GAINESVILLE, Fla. Maintaining the world's threatened animal and plant species may rest with something as simple as knowing how far a bird can fly before it must answer nature's call.
Birds disperse seeds as they travel, but deforestation can mean those seeds might land where they can't sprout and grow, according to a University of Florida researcher who co-wrote a study in last month's issue of Ecology that looks at how tropical birds disperse plant seeds in Brazil's Amazon rainforest.
If birds spread plant seeds in inhospitable places, the long-term consequences can be reduced diversity in large tracts of the Amazon, said Emilio Bruna, an associate professor in wildlife ecology and conservation. And that could be bad news for scientists trying to study and conserve species in the most biodiversity-rich land mass on Earth.
The work took a comprehensive approach to the question of where seeds are dispersed not only tracking plants, recording bird flight patterns and studying their behavior, but incorporating their observations in sophisticated mathematical models and computer simulations.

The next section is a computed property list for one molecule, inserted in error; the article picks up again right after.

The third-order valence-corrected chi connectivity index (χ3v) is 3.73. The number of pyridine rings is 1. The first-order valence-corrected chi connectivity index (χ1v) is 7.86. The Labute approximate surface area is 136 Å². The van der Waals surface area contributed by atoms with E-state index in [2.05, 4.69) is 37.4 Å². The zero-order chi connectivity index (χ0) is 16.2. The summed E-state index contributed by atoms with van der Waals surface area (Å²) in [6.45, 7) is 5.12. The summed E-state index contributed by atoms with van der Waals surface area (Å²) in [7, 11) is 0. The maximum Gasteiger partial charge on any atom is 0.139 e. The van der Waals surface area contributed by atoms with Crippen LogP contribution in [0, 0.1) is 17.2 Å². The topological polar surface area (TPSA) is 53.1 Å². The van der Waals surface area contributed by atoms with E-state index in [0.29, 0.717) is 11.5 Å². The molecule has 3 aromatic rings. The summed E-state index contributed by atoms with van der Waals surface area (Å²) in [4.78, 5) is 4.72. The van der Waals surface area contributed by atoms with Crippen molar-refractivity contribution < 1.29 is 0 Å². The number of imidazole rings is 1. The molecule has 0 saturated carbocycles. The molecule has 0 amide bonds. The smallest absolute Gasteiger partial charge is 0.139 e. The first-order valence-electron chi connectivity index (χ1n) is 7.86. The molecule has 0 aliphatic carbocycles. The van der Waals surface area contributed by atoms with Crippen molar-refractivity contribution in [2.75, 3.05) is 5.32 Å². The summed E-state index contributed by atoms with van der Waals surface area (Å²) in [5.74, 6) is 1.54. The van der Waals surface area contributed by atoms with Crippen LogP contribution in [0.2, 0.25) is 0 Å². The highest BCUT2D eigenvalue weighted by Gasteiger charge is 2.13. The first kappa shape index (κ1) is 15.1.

Bruna, who holds joint appointments in UF's Institute of Food and Agricultural Sciences and Center for Latin American Studies, worked with scientists from Columbia University, Louisiana State University and Brazil's National Institute for Amazonian Research.
The idea behind the National Science Foundation-funded study was to look at seed dispersal in parts of the rainforest where deforestation has left pockets of undisturbed land, called "fragments."
Human activity, such as logging or housing development or farming, leaves those fragments behind, sometimes close together; sometimes not.
Ensuring the survival of plants and animals that live in those fragmented areas, and finding ways to connect those fragments, is a big focus for conservation biologists, Bruna said.
"Understanding the consequences of habi
|Contact: Emilio Bruna|
University of Florida